Janelle Monae, a genre-defying singer and songwriter is coming out with a new album today, Dirty Computer. And it’s making a huge splash. Following up on her 2010 debut album The ArchAndroid and her highly-acclaimed 2013 The Electric Lady, this is the first piece of music from Monae in 5 years. She’s been pretty busy since. She starred in the films Moonlight and Hidden Figures, and been an outspoken activist about racial justice and feminism.
Senator Chuck Schumer recently announced a bill to decriminalize marijuana across the country. And in New York, gubernatorial candidate Cynthia Nixon, public advocate Letitia James and other politicians are calling for legalization. At the core of their position is the idea that marijuana prohibition mainly hurts communities of color. That’s something activists have been claiming for a long time.
Scientists say they are under attack. By a president who has proposed drastic cuts to federal science programs. A president who has withdrawn from an international climate agreement. Who appointed an Environmental Protection Agency director that believes climate change is a hoax. And now, those scientists are taking off their lab coats and heading for the streets.
Thousands of Sikhs are set to march down the streets of Manhattan in the annual New York City Sikh Parade. The parade celebrates the Sikh New Year, or Vaisakhi. On the same day tens of thousands of free vegetarian meals will be given out. But the parade isn’t only about good music and free meals. It’s also about changing perceptions of a community long plagued by suspicion and bias in America.
There’s a new plan coming to overhaul New York’s ailing subway system. Andy Byford, head of the New York City Transit authority, announced this morning that he’ll have a radical transformation for New York’s subways ready to announce by the end of the May. Augusta Anthony was at the annual assembly of the Regional Plan Association this morning, where Byford addressed a crowd of around 1,000 transit experts.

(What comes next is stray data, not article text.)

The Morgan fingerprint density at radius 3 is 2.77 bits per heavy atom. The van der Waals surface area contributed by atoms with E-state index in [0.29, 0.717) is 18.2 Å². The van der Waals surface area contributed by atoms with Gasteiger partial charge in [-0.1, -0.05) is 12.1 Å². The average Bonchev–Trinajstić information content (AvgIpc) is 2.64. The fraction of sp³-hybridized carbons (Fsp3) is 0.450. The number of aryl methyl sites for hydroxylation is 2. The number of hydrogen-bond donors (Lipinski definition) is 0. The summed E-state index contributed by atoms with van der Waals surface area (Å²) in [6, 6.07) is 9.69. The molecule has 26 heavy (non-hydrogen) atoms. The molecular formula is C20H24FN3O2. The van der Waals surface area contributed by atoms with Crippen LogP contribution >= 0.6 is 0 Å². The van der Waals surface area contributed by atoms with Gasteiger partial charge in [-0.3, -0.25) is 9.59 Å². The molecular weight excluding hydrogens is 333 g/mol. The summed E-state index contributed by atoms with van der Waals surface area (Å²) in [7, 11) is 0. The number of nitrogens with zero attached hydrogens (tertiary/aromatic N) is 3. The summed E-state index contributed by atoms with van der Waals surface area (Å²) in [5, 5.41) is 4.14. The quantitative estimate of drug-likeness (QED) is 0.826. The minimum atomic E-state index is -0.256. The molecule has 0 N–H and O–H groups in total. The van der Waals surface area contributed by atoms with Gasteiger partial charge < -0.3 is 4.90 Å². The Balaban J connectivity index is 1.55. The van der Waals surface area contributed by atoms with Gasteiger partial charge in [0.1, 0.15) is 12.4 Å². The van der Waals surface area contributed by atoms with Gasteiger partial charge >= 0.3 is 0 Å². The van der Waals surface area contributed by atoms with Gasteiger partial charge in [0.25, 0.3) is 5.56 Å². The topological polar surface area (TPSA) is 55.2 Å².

New wireless technologies are poised to reshape the internet yet again. In labs, researchers are clocking internet speeds ten times faster than current cellular connections. But just because it works in a lab, doesn’t mean it will work in the real world. Academics are launching a new wireless test bed to work out some of these technical challenges. But to get 5G working cities also requires leaping some political hurdles.
New York City has a lot of waste. And most of it, is food waste. Last year, the Department of Sanitation collected nearly 30,000 tons of banana peels, coffee grounds and expired lettuce. And the city is expanding its composting program. But not mandating it. If it did, it could be collecting 40 times that. As the program stands now, few people are participating. And environmentalists are hoping to get that number up. Meira Gebel reports.
Every New Yorker dreams of living in a rent stabilized apartment. But the price is going up. The New York City Rent Guidelines Board met last night to propose the second increase in four years. Sarah Stefanski of the Independent Budget Office talks about why the city believes the increases are justified.
Invasive species. Destructive plants and animals that hitched rides here on boats, planes and even people. Then multiplied, and in some cases, took over. And like other states, New York has had little success fighting them. But ground-breaking new technology might change that.